Chapeau! Charteau

Je ne prétends pas être le meilleur grimpeur du monde, mais je peux me considérer comme tel sur ce Tour.” – Andy Schleck (L’Equipe)

Lucien Van Impe won the mountains classification, le maillot à pois rouge, six times at the Tour de France (and the Tour itself in 1976), equalling the record set by Federico Bahamontes and only bettered by Richard Virenque with seven titles.

He was less than impressed with Anthony Charteau’s win at this year’s Tour, however, reportedly saying, “What does the leader Charteau do? Get himself in the early escape, gather as many points as possible and give up in the finale. It’s dead easy to do.”

Van Impe has been critical for a number of years of this strategy and criticised Richard Virenque in 2004 for adopting it. Although Virenque had a number of stage wins (seven of them) and high GC placings early in his career, Van Impe thought that the polka-dot jersey wearer should be contesting the final climbs with the GC leaders, and even winning them (Van Impe won 9 stages at the Tour, Bahamontes 7). Such was the strategy that Bahamontes and Van Impe adopted, one followed by other legendary climbers like Lucho Herrera.

In his latest comments, however, he was actually less critical, saying, “Virenque and Jalabert are the ones who started this – but with this difference: they could really climb, and they could win sprints on hors category climbs or even win the stage.”

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Van Impe wearing The Dots in a time trial in the ’81 Tour.

Charteau was certainly a surprise winner this year, not having distinguished himself in the mountains prior to this Tour. He did comment, however, that, “Chez les amateurs, j’étais un pur grimpeur.” He said that when he became a professional, his status as a budding amateur climber changed and he worked for a team leader on teams such as Crédit Agricole and Caisse d’Epargne before he joined Bbox this year.

Indeed, Bbox seemed to have no leader at this year’s Tour, content to chase stage wins and other prizes – a strategy that paid off with Charteau’s own performance and stage wins by Thomas Voeckler and Pierrick Fédrigo. As Charteau said, by the time he reached the mountains this year, he was not worn out by having to work for the team.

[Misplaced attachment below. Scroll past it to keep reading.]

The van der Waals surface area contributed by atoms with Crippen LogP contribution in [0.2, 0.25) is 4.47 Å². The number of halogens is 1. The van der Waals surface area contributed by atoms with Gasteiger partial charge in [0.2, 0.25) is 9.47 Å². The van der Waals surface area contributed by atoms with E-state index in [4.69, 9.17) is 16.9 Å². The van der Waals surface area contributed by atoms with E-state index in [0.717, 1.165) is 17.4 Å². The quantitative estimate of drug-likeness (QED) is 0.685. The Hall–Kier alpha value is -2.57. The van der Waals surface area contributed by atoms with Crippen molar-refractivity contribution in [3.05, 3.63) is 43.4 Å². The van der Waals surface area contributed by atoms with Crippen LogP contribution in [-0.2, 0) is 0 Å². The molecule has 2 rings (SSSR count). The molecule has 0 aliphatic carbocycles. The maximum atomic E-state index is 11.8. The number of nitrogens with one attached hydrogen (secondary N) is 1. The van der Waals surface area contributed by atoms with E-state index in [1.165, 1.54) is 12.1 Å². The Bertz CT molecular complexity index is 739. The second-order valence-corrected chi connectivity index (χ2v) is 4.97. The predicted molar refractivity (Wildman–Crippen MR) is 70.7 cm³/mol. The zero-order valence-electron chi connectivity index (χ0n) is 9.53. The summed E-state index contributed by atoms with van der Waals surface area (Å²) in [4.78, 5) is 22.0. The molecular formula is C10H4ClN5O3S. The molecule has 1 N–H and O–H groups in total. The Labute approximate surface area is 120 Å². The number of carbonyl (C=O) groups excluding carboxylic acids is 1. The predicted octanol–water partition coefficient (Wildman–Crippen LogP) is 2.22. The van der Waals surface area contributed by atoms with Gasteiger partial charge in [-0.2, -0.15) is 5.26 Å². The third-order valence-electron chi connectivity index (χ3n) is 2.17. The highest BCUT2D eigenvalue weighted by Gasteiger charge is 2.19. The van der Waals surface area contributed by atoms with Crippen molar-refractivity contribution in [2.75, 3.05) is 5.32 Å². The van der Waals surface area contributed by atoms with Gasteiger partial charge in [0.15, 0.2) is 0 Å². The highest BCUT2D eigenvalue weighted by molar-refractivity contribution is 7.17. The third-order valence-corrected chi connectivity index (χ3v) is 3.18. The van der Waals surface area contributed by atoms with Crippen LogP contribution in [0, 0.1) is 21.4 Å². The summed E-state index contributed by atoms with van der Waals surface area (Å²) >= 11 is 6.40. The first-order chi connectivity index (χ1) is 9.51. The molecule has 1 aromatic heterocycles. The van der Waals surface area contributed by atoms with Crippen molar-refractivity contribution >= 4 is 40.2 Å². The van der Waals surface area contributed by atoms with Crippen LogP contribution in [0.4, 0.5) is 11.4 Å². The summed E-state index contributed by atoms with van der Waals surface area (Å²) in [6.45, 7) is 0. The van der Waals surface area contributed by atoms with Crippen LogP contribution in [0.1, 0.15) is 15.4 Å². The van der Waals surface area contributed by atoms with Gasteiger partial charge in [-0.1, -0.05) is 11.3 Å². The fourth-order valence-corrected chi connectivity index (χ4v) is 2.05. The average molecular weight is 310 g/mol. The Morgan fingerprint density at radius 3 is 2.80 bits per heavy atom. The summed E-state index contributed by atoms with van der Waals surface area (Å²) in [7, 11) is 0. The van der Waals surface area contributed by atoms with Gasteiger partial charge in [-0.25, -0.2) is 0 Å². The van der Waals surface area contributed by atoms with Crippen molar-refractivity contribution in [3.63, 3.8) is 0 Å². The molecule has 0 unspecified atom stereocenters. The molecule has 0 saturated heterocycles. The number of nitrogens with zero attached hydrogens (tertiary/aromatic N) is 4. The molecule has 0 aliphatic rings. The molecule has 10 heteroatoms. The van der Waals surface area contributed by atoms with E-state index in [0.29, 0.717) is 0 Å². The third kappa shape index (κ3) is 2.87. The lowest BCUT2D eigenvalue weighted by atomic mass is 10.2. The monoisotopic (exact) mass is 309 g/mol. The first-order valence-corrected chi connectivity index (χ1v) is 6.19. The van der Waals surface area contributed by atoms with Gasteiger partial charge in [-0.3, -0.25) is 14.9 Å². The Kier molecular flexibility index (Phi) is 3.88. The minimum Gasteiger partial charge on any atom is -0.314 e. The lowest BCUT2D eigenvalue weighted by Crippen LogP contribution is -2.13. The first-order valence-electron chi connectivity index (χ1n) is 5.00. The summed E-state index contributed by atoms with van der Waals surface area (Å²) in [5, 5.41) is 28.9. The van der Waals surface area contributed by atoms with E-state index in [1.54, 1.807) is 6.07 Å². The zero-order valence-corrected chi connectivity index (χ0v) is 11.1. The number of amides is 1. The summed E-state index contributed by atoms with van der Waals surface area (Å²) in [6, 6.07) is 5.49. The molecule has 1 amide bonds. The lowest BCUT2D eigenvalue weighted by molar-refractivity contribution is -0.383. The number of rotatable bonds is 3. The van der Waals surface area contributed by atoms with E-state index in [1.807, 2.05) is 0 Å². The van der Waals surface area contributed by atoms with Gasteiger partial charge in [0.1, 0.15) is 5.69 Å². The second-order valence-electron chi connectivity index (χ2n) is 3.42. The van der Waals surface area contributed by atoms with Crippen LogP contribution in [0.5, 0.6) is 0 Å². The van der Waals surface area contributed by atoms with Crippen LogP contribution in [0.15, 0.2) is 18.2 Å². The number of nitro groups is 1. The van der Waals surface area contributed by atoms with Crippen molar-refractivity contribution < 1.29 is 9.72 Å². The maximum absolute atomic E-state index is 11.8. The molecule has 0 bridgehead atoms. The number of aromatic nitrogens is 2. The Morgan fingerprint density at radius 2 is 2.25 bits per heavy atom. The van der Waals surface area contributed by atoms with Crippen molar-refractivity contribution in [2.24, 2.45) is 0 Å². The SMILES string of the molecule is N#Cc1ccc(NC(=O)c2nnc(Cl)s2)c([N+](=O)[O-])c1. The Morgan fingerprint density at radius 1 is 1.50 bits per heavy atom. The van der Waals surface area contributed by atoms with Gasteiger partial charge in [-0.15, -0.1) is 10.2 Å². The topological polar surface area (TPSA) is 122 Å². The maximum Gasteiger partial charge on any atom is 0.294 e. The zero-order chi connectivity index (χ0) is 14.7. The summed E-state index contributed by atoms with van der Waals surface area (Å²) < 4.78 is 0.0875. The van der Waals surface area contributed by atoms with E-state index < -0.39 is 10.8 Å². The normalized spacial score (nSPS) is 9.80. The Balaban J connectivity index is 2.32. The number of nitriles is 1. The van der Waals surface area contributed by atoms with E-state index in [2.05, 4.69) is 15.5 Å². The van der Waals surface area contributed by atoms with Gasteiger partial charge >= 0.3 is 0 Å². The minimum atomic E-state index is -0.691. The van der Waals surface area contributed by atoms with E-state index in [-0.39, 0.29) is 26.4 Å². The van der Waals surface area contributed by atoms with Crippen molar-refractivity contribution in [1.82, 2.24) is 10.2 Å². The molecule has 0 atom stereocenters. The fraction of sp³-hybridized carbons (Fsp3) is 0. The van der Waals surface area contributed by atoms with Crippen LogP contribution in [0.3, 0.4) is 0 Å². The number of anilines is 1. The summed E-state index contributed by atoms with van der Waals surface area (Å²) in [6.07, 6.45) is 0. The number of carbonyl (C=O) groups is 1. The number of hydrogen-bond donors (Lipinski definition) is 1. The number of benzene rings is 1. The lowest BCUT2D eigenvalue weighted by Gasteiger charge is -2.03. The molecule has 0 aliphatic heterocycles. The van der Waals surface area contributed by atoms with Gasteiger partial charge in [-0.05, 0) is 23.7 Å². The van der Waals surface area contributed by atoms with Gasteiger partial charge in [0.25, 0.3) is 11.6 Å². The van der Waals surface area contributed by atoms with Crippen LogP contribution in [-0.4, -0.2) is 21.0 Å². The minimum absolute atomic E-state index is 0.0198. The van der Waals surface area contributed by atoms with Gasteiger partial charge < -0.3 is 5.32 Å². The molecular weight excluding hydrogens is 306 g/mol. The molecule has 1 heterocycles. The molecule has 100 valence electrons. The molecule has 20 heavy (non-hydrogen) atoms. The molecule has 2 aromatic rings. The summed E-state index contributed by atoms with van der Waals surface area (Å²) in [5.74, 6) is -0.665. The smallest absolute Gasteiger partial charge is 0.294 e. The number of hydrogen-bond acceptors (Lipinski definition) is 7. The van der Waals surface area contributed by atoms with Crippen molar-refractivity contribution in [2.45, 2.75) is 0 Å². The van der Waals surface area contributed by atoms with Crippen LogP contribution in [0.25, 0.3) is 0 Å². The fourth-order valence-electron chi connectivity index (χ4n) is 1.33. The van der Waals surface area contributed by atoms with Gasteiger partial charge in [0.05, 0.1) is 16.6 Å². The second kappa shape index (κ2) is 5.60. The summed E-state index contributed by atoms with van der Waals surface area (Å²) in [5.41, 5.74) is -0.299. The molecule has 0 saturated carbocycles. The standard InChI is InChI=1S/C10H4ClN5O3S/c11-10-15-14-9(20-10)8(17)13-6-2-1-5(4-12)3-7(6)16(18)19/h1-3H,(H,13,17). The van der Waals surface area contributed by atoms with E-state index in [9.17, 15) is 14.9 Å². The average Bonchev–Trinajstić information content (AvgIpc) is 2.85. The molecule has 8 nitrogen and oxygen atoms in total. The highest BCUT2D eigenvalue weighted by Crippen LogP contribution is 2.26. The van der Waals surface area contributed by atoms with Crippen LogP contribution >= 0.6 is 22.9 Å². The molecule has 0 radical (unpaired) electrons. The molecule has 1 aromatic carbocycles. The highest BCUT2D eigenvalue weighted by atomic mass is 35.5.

Charteau’s broader point, however, is that talented climbers often go unrecognized because they are working for a team leader. This was definitely the case in this year’s Tour; some of the best climbers, like Daniel Navarro in Astana (who won the last stage of the Dauphiné into Grenoble by breaking away over the final climb) and Chris Anker Sørensen on Saxo Bank (who won stage 8 on the Monte Terminillo at the Giro this year), were working for their team leaders.

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Bahamontes climbing in ’63.

Other climbers that were expected to do well were either hardly to be seen (Juan Manuel Garate) or abandoned (Amets Txurukka). Others appeared more interested in a high GC placing or in the white jersey competition. Indeed, the top-three riders for the maillot blanc are probably a better reflection of climbing performances at the Tour this year: Andy Schleck (2nd overall); Robert Gesink (6th overall); Roman Kreuziger (9th overall). As Schleck told L’Equipe, quoted above, he might not be the best climber in the world but he was the best climber at this Tour, and it is hard to argue with that conclusion.

Still, if some of the more recognized climbers were not going to contest the mountains competition this year, then chapeau to Charteau for taking it on, even he was not as dynamic as a Van Impe or even a Virenque.

The Tour organizers changed the rules to 2004 to award double points for the classification to thwart Virenque’s strategy of winning the jersey based on the intermediate climbs on stages (he won it that year anyway, with one stage win, some inspired riding in the Alps, and a 15th place overall). So the title is still up for grabs for a climber who can contest the stage wins and is less concerned with his own or his leader’s GC position.

But until these riders step up, an opportunist like Charteau can show his mettle and claim the title of meilleur grimpeur and win the most prestigious climbing title in cycling. And given how hard he worked, it is hard to begrudge him that.

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Charteau enjoying his victory in Paris.

Of note: A recent posting, which you can read here, also commented on the decline of the pure grimpeur and noted the difficulty that such riders have competing for stage wins against strong overall contenders. One might indeed argue that Contador and Schleck present that very challenge.

Also, for new readers that might have missed it, the series on the ever-controversial Virenque ran in several parts, see: Part 1, Part 2, Part 3, Part 4.

Finally, the highlights of the Tour are discussed by your author and Richard from on our latest podcast.

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